Last month, we pondered life and death from a Biblical perspective… but there were some lingering questions about the "neshamah" G-d breathed into Adam.
The Hebrew language has two words (neshamah and nephesh) that are translated as "soul" in English and both of these are distinct from "spirit" (ruach).
Here is the first time nephesh is found in the Bible:
Then G-d said, "Let the waters teem with swarms of living creatures, and let birds fly above the earth in the open expanse of the heavens." (Genesis 1:20)
Nephesh is first translated as "soul" several chapters later:
Isaac said, "Behold now, I am old and I do not know the day of my death. Now then, please take your gear, your quiver and your bow, and go out to the field and hunt game for me; and prepare a savory dish for me such as I love, and bring it to me that I may eat, so that my soul may bless you before I die." (Genesis 27:2-4)
In some Hebrew texts the nephesh has been called the "engine of life". Animals also have nephesh souls (see Genesis 1:20 above). The difference between a dead animal and a live animal is usually very obvious (possums not withstanding). The "engine" is not "running" in something that is dead. The nephesh is also sometimes called the "lower soul". It is the part of humanity that drives us towards self-preservation and self-enhancement as regards to our physical drives and desires. In human beings this is much like an "animal instinct" or "natural instinct". As such this "lower soul" in humans is also sometimes referred to as the "animal soul". For all of you New Testament Greek scholars out there, the equivalent word in Greek is psuche.
I mention all this about the nephesh in order to distinguish it from the neshamah.
In Genesis 2:7, we find that G-d breathed the breath of life ( נִשְׁמַת חַיִּים, nishemat chayyom in Hebrew) into Adam’s body that he became a living being ( לְנֶפֶשׁ חַיָּה, l’nephesh chayah). In the Hebraic way of thinking, the neshamah is viewed as the "higher soul" (versus the nephesh/"lower soul"). Animals, too, have a neshamah:
All flesh that moved on the earth perished, birds and cattle and beasts and every swarming thing that swarms upon the earth, and all mankind; of all that was on the dry land, all in whose nostrils was the breath [neshamah] of the spirit [ruach] of life, died. (Genesis 7:21-22)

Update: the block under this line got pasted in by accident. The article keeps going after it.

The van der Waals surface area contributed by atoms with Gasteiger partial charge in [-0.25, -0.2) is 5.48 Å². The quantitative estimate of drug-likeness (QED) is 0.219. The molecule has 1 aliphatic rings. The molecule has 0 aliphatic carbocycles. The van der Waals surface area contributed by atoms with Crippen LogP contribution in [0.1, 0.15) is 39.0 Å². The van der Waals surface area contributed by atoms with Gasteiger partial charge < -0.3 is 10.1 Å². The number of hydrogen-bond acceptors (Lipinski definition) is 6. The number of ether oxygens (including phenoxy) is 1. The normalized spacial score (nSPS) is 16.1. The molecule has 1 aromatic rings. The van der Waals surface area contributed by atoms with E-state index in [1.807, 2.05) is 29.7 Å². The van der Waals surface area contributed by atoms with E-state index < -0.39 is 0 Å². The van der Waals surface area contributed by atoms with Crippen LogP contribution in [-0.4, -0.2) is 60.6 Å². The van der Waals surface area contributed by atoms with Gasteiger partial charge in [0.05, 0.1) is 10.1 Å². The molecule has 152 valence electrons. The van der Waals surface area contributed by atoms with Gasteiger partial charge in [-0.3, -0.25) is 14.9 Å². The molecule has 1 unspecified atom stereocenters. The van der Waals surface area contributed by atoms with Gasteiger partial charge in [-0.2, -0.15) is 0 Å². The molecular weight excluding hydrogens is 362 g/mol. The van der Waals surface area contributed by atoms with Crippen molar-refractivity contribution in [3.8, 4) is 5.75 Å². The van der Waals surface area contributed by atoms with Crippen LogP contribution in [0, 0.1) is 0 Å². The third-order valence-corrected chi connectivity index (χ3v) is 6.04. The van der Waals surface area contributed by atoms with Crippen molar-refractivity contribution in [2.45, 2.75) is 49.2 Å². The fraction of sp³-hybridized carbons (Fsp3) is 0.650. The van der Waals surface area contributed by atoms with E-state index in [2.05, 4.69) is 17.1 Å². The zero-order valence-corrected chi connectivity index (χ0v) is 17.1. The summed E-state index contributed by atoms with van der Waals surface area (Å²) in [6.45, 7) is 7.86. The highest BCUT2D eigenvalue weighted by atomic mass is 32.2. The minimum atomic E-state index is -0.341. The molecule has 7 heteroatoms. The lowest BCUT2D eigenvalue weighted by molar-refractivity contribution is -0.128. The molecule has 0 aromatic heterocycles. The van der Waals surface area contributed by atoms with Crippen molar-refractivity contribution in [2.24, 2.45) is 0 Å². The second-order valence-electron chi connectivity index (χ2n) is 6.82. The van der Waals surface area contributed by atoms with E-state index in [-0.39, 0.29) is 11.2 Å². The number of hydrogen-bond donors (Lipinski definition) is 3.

Sometimes we see a "nobler" side in mammals than we do in fish, birds, and reptiles. Dogs, horses, dolphins, and other animals at times exhibit behavior that is above their animal nature.
Humans, too, can act in a manner above our base, sinful state via this "higher soul" because it is pure and created by G-d and allows us to connect with Him. The morning prayers of Jews from ancient times (including the disciples and likely Christ, Himself) include this:
My G-d, the soul [neshamah] which you have placed within me is pure. You have created it, you have formed it, and you have breathed it into me. You preserve it within me and one day you will take it from me and restore it to me in the awaited future.
Imagine the umbilical cord that connects a mother’s womb to her unborn child. It is the channel through which life flows from the life-giver to the child. In a similar fashion the neshamah connects us with G-d. Life flows from the Life-Giver to the child of G-d. But in our sinful state, that link has been severed and the connection no longer exists. Yes, we still have life via our nephesh but our neshamah is broken. It is only if we are "born again" or "born of the Spirit" (as Messiah says in John 3) that our neshamah is restored in Christ that we "may have life, and have it abundantly" (John 10:10).
So let’s recap: the life G-d created in Adam included a direct connection with G-d (neshamah) between Adam’s flesh and G-d’s Spirit but that connection was broken as a result of sin. Humanity cannot fix this broken connection on our own so Christ paid the price for our sin and the Holy Spirit restores that connection. "For the wages of sin is death, but the free gift of God is eternal life in Christ Jesus our Lord." (Romans 6:22) – We have a restored and eternal connection with G-d… in Christ Jesus.
For while I was passing through and examining the objects of your worship, I also found an altar with this inscription, 'TO AN UNKNOWN GOD.' Therefore what you worship in ignorance, this I proclaim to you. The G-d who made the world and all things in it, since He is Lord of heaven and earth, does not dwell in temples made with hands; nor is He served by human hands, as though He needed anything, since He Himself gives to all people life and breath and all things; and He made from one man every nation of mankind to live on all the face of the earth, having determined their appointed times and the boundaries of their habitation, that they would seek G-d, if perhaps they might grope for Him and find Him, though He is not far from each one of us; for in Him we live and move and exist, as even some of your own poets have said, 'For we also are His children.' (Acts 17:23-28)
May we all live and move and exist in a way that acknowledges our connection to the King and honors Him, the Holy One, blessed be He.